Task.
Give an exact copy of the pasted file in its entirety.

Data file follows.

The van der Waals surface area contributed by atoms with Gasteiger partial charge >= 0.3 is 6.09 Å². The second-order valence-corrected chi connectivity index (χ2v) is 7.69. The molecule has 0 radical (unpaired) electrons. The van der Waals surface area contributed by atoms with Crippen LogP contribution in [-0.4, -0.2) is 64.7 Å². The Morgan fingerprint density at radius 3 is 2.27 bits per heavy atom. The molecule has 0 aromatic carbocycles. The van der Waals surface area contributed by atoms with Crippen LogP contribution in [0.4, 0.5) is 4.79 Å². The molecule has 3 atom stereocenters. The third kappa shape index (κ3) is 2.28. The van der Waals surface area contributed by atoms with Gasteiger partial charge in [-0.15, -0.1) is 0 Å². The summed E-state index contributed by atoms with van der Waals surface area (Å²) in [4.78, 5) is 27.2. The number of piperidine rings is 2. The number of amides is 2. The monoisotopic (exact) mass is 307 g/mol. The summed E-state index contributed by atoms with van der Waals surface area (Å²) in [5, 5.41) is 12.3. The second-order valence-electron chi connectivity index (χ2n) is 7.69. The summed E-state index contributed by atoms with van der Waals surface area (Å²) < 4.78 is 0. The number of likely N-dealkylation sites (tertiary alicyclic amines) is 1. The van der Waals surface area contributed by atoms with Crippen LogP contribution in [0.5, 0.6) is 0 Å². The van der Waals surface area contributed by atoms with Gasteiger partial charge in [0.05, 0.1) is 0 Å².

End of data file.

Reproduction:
The van der Waals surface area contributed by atoms with Gasteiger partial charge >= 0.3 is 6.09 Å². The second-order valence-corrected chi connectivity index (χ2v) is 7.69. The molecule has 0 radical (unpaired) electrons. The van der Waals surface area contributed by atoms with Crippen LogP contribution in [-0.4, -0.2) is 64.7 Å². The Morgan fingerprint density at radius 3 is 2.27 bits per heavy atom. The molecule has 0 aromatic carbocycles. The van der Waals surface area contributed by atoms with Crippen LogP contribution in [0.4, 0.5) is 4.79 Å². The molecule has 3 atom stereocenters. The third kappa shape index (κ3) is 2.28. The van der Waals surface area contributed by atoms with Gasteiger partial charge in [-0.15, -0.1) is 0 Å². The summed E-state index contributed by atoms with van der Waals surface area (Å²) in [4.78, 5) is 27.2. The number of piperidine rings is 2. The number of amides is 2. The monoisotopic (exact) mass is 307 g/mol. The summed E-state index contributed by atoms with van der Waals surface area (Å²) in [5, 5.41) is 12.3. The second-order valence-electron chi connectivity index (χ2n) is 7.69. The summed E-state index contributed by atoms with van der Waals surface area (Å²) < 4.78 is 0. The number of likely N-dealkylation sites (tertiary alicyclic amines) is 1. The van der Waals surface area contributed by atoms with Crippen LogP contribution in [0.5, 0.6) is 0 Å². The van der Waals surface area contributed by atoms with Gasteiger partial charge in [0.05, 0.1) is 0 Å².